FanDuel to Launch in United Kingdom Next Month

Posted on: July 28, 2016, 05:15h. 

Last updated on: July 28, 2016, 03:11h.

Nigel Eccles and FanDuel return to UK
Nigel Eccles, CEO of FanDuel, plots world domination, as he returns to the land where his company was born. (Image: dailybusinessgroup.co.uk)

FanDuel has received a UK license and plans to go live there early August, in readiness for the start of the domestic soccer season. It was, said the daily fantasy sports giant company, the “first step in its international expansion plans.”

These are plans that have been incubating for some time; in 2015 the company raised $275 million in investment, a formidable war chest that was expected to aid its international expansion.

Its entrance to the UK, however, may have been delayed by its legal troubles in the US, as regulators and legislators in certain states, most notably in New York, rounded on FanDuel and its closest competitor, DraftKings, accusing the two companies of operating illegal gambling.

Nevertheless, both companies applied for gambling licenses in the UK, despite their protestations in the US that DFS is not gambling because it’s a game of skill. This was a stick used to beat them by Assemblyman Frank Pallone at a recent Congressional hearing on the legality of DFS.

Home to Roost

But, in fact, for all the talk of international expansion, this is essentially a company coming home. Despite its focus on American sports, FanDuel began life as a tech startup in Edinburgh, Scotland, and its CEO, Nigel Eccles, is a Northern Irishman. The company moved to Houston, Texas, to launch the FanDuel brand we know today, before relocating to New York, but it has maintained its Scottish roots and still has offices there, where Eccles still lives.   

It’s likely, then, that FanDuel has a better understanding of the UK market than DraftKings, which has yet to capture the collective imagination as it has done in the US since its launch in February.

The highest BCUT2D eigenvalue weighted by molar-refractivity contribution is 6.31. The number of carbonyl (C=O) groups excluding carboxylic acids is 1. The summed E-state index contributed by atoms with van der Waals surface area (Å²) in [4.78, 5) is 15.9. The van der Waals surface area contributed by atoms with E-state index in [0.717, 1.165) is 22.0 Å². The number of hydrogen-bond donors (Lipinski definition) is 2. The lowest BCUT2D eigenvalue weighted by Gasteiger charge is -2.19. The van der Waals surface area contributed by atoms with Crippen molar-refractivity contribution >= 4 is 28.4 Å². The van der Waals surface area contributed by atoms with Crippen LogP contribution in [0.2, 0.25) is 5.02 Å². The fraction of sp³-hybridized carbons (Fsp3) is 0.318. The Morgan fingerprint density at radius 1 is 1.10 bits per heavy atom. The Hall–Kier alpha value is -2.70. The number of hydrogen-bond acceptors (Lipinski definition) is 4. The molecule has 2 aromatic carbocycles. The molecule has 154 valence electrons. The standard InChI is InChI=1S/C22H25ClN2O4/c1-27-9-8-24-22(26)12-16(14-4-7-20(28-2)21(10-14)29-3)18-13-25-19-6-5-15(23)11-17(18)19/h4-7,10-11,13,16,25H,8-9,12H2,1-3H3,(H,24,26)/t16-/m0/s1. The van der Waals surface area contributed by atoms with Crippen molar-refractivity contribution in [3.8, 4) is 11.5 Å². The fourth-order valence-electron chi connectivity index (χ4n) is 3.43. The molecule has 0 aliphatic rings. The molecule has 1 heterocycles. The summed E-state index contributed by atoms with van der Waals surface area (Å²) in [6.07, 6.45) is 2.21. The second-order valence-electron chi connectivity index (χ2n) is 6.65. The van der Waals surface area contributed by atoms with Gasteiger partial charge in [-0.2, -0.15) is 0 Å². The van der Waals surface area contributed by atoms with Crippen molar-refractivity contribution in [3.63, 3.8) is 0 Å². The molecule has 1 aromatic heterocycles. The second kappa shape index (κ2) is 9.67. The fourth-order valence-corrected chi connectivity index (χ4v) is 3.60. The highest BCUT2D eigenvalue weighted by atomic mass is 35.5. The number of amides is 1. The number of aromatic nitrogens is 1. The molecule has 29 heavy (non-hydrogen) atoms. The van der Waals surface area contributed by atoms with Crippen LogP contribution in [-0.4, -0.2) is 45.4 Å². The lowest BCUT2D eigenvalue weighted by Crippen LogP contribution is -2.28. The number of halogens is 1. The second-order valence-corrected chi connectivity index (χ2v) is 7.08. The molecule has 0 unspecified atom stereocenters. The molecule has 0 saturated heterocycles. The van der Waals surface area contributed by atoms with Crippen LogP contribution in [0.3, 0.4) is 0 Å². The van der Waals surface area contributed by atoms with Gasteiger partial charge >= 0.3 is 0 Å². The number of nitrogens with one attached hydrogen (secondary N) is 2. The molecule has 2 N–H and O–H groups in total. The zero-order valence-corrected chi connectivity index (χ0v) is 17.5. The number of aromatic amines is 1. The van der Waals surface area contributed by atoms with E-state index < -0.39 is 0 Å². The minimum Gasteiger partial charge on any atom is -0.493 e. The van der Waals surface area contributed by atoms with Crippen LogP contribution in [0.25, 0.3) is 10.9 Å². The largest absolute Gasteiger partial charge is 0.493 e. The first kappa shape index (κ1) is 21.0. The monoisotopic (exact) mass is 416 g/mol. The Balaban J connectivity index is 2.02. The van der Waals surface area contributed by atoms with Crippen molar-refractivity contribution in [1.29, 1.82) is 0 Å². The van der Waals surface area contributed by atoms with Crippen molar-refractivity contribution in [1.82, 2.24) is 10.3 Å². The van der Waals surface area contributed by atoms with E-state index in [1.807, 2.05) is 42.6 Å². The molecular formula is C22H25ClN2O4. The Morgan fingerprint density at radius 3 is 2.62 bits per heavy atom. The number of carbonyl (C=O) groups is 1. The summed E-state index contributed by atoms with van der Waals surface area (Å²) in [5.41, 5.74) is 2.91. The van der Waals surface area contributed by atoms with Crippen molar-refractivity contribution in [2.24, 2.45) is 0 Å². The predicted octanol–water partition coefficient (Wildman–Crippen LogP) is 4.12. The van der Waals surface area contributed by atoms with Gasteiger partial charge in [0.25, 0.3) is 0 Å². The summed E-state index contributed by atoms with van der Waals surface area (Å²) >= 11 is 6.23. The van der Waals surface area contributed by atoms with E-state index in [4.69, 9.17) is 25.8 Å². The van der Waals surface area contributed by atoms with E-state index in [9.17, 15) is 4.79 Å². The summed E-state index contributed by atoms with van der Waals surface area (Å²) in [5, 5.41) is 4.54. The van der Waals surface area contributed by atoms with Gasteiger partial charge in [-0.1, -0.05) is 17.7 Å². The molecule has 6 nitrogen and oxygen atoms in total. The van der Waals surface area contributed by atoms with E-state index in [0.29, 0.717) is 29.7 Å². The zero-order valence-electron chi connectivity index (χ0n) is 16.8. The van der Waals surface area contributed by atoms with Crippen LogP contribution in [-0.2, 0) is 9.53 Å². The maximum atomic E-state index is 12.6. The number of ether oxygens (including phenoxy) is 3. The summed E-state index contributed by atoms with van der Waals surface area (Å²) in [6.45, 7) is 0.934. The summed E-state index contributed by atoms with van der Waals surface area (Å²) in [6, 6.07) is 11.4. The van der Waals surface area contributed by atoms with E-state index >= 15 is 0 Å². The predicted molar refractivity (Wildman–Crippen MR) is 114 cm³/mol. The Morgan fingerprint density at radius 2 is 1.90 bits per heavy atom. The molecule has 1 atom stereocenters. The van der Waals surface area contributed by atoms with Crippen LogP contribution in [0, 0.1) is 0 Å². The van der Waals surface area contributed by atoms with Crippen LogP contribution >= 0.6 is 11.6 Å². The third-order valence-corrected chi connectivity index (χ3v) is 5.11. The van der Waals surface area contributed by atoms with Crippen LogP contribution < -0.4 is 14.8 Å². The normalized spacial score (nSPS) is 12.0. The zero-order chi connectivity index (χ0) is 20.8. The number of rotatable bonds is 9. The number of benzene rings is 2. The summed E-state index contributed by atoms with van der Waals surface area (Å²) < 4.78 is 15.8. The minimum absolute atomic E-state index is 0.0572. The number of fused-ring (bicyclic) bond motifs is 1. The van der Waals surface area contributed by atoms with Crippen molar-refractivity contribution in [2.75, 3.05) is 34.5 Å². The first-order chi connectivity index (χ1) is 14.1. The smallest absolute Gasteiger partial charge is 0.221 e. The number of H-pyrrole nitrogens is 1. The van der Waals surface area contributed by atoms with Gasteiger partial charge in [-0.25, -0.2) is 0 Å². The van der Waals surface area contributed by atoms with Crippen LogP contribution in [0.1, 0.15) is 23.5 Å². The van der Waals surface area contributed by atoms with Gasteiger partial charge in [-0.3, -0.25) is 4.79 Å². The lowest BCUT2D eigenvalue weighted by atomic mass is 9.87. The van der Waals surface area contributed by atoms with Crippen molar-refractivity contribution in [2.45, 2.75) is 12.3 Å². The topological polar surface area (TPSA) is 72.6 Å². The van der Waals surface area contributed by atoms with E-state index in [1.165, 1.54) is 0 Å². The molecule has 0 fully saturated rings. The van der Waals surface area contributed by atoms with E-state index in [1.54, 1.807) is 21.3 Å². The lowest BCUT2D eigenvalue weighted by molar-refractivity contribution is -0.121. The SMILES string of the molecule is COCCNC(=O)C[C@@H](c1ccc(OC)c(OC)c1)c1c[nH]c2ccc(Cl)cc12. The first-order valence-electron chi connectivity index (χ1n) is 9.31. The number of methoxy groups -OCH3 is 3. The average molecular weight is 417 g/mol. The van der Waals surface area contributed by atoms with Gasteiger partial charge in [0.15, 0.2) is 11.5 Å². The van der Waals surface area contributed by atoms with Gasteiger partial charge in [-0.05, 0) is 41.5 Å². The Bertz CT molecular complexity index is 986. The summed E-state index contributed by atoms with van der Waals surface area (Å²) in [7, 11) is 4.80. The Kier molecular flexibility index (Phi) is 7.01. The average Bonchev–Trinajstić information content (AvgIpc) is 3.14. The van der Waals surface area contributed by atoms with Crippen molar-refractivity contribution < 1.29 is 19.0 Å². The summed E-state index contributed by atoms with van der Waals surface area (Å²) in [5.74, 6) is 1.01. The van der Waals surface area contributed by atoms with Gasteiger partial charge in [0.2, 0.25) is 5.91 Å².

And while DraftKings’ offering is very similar to its US platform, but with a clear focus on soccer, Eccles has hinted that FanDuel may take a different track in order to engage with a country where real, in-play sports betting is just a touchscreen tap away.

Big Changes to Platform Hinted

“Candidly, we’re going to test the waters, but it’s an unknown. Everyone needs to prove that there is a market outside the US,” he told Bloomberg last November.

“It may not even be a daily fantasy product,” he added. “I told the guys, come to me with a skill-based product in the UK that you think will work. We think that sports is universal, but the way people engage with sports is different, and the right game for them might be different in every country.”

Exactly what FanDuel UK will look like when it launches in next month is anyone’s guess, but the one certainty is that it will be heavily soccer-centric.

In order to enhance its live data stream in this field, the company has enlisted the help of sports data provider Opta, which, said Karol Corcoran, director of international marketing at FanDuel, will play a role in its “unique” new scoring system.

“Our team has spent a lot of time on developing the right product for the UK’s football fans and we’ve already had a lot of positive feedback from users during our beta contest phase, which was rolled out during the 2016 Euros,” she said.

“We can’t wait to bring the full product to market.”